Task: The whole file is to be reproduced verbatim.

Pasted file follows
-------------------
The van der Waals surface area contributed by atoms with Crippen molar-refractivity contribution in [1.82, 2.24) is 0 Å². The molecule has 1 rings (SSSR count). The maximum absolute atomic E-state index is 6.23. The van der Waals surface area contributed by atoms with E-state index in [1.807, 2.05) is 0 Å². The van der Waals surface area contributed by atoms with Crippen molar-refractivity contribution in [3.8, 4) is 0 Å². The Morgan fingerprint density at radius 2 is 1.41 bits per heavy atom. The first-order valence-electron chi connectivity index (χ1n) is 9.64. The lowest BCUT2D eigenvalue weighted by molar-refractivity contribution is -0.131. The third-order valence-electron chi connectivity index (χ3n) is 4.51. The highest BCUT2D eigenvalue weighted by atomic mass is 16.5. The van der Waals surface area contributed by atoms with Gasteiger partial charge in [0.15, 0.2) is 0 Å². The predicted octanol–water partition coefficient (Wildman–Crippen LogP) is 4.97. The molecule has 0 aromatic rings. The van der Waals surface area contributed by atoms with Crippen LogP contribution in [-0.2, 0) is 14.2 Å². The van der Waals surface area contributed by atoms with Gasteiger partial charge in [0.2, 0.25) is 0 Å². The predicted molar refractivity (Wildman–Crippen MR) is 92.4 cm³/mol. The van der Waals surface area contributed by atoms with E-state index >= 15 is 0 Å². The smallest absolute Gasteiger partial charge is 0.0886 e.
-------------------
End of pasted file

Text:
The van der Waals surface area contributed by atoms with Crippen molar-refractivity contribution in [1.82, 2.24) is 0 Å². The molecule has 1 rings (SSSR count). The maximum absolute atomic E-state index is 6.23. The van der Waals surface area contributed by atoms with E-state index in [1.807, 2.05) is 0 Å². The van der Waals surface area contributed by atoms with Crippen molar-refractivity contribution in [3.8, 4) is 0 Å². The Morgan fingerprint density at radius 2 is 1.41 bits per heavy atom. The first-order valence-electron chi connectivity index (χ1n) is 9.64. The lowest BCUT2D eigenvalue weighted by molar-refractivity contribution is -0.131. The third-order valence-electron chi connectivity index (χ3n) is 4.51. The highest BCUT2D eigenvalue weighted by atomic mass is 16.5. The van der Waals surface area contributed by atoms with Gasteiger partial charge in [0.15, 0.2) is 0 Å². The predicted octanol–water partition coefficient (Wildman–Crippen LogP) is 4.97. The molecule has 0 aromatic rings. The van der Waals surface area contributed by atoms with Crippen LogP contribution in [-0.2, 0) is 14.2 Å². The van der Waals surface area contributed by atoms with Gasteiger partial charge in [0.2, 0.25) is 0 Å². The predicted molar refractivity (Wildman–Crippen MR) is 92.4 cm³/mol. The van der Waals surface area contributed by atoms with E-state index >= 15 is 0 Å². The smallest absolute Gasteiger partial charge is 0.0886 e.